###


My great uncle was glad to see me. In earlier times, he would have brought out his home made wine, and we’d have gotten drunk together. But he was old now, and much frailer than I remembered.

“Sammy my boy, it’s good to see you. It’s been a long time.” His teeth were all gone now, and I had to strain to understand him. “How’s the snakes and gators?” He laughed and made motions like he was wrestling. “What brings you to see your old uncle?”

I got right to the point. “I’m here to ask your help for a friend of mine.” I went on to explain Tom’s situation to him.

He was silent for a long time before answering. “Voodoo,” he said. “Pretty powerful stuff. I don’t know if I can handle that...it’s risky.”

“Uncle, I don’t want you taking any risks, but thanks anyway for hearing me out.” I rose. “I’d better hurry back and try to find some way to help Tom deal with this thing. Time may be running out.”

He glared at me. “Sit down. I only said it was risky. I didn’t say I wouldn’t try. Matter of fact, it’ll be a challenge. Did you bring something of his?”

I handed him a tie clasp and an envelope containing five twenty dollar bills. He closed his eyes and held the tie clasp for a moment. “Good. This’ll do the trick. Sammy, I’ll need to go into a deep trance, and I must not be disturbed--no matter what. Understand?”

I’d seen him in a trance before and knew what he meant. I nodded.

At first he lay perfectly still, almost as if he were in a coma. He began to tremble. His eyes flew open and he looked around wildly. He then went into convulsions, kicking, swinging his arms, and moaning. After a few moments, he was still again. His eyes came into focus, and he asked for water. I got him a drink, and he sat up, still breathing hard.

“I met this Dan the Voodoo Man,” he said. “Our spirits struggled in the ether. I couldn’t hurt him, but he damn near did me in--I barely escaped with my life. But I remembered to keep my identity shield up, so he didn’t know who I was and couldn’t follow me.” He paused to catch his breath.

My uncle didn‘t have air conditioning--not even an electric fan, and the heat was stifling. I wiped my brow with my already damp handkerchief. “So you weren’t able to learn anything about Tom, then?”

“Oh, I was able to do that. Your friend must have made Dan real mad--he put a bad one on him. You’d better hurry back, Sammy, because the person who’s going to murder Tom’s wife is Tom himself.”

He handed me the tie clasp. “I did a spell on this,” he said, “and made it into an amulet--it can chase off the hex. You’d better be on your way, boy.”

“But what about you? Will you be okay?”

He shook his finger at me. “Don’t you worry about me. I’ll be okay when I rest up. But tonight may be the night that your friend kills his wife. Now go.”

I looked at my watch. It was already seven o’clock, and I was looking at a four hour drive--much of it over rutted roads through the swamp. I’d never make it in time.

I tried calling Tom with my cell phone, but no one answered. They had caller ID and didn’t answer any caller they couldn’t identify. My cell phone didn’t register my ID on their system.

I jumped into my Suzuki Sidekick and set out as fast as I could over the rutted road. When I finally reached the paved road, I stepped on the gas and hoped there were no State Troopers around.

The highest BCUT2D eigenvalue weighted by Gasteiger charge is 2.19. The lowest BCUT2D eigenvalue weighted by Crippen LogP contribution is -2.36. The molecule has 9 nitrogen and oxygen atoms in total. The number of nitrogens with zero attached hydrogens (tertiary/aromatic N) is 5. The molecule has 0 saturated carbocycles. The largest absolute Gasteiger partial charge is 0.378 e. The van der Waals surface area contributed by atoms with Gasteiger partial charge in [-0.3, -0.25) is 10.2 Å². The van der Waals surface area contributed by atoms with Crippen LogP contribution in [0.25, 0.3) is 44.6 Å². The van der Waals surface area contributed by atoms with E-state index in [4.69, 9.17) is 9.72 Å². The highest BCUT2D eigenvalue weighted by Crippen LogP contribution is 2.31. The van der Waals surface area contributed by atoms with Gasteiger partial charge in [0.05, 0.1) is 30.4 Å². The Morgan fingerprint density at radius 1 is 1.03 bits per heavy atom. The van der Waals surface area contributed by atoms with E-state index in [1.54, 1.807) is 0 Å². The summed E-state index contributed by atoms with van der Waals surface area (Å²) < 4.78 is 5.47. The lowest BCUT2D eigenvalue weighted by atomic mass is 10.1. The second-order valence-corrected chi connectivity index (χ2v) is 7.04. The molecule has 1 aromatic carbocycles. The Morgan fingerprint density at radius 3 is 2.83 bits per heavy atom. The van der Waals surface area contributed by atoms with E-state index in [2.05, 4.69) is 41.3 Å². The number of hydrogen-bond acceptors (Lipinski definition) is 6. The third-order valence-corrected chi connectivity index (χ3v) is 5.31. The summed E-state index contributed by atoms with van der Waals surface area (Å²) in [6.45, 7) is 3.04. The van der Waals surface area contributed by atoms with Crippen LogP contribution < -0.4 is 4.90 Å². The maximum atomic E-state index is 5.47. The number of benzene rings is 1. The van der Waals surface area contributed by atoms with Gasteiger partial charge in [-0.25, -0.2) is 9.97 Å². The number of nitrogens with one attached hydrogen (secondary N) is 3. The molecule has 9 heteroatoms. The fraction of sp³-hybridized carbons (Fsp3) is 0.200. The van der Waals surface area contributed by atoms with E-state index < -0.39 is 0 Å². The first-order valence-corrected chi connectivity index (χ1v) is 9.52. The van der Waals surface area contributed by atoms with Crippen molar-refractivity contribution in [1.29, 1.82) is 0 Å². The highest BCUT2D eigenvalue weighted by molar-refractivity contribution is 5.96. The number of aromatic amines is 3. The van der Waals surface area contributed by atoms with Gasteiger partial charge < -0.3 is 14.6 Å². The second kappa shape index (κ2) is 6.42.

If Tom killed Mitzi while under a spell, I didn’t think he could live with himself once he’d discovered what he’d done. In my mind, I pictured finding both bodies lying together on the bed. At that point I made up my mind: If Tom and Mitzi were dead, I was going after the Voodoo Man. I would find a way to make him pay--and I hoped he was picking up my thoughts.


###


I had a little trouble remembering the location of the temporary place that Tom and Mitzi had moved into when their house burned down. I finally found the street, and it was already past 11:00 PM when I pulled into the driveway.

I pounded on the door, but there was no response. My adrenaline pumping, I put my two hundred pounds behind a hard kick. The door splintered and flew open, and at the same time the lights came on.

I found myself facing Tom. His eyes were glazed, and he was holding a 9mm pistol. He raised the weapon and aimed at my chest. I held up the tie clasp, praying that it would have some effect on him.

He stared at the clasp, then at me. His eyes cleared and he lowered the gun. “Sammy! What the hell are you doing here?”

“I’ll explain later,” I said. “What about Mitzi? Is she okay?”

“My God! I was having a terrible dream about her. I was standing over her, aiming the gun at her head. But then I heard a pounding...damn, it wasn’t a dream, was it?”

Just then, Mitzi came into the foyer. “What’s going on? Sammy, what’s the matter, are you in trouble?”

“I was driving by and saw someone breaking into your house,” I said. “When he saw me pull into your driveway, he ran.”

Mitzi accepted that, and no more was said about it.

###


Tom’s luck took a turn for the better in only a few days. He accepted a job offer paying better than the one he left. The insurance company paid in full for a new house. And Tom never lets that tie clasp out of his site.

Tom is the new owner of Gator Glades. He hired me to manage the attraction, but you’ll still sometimes find me milking rattlesnakes and wrestling alligators. It’s what I do.

***THE END***




© Copyright 2018 Donald H Sullivan. All rights reserved.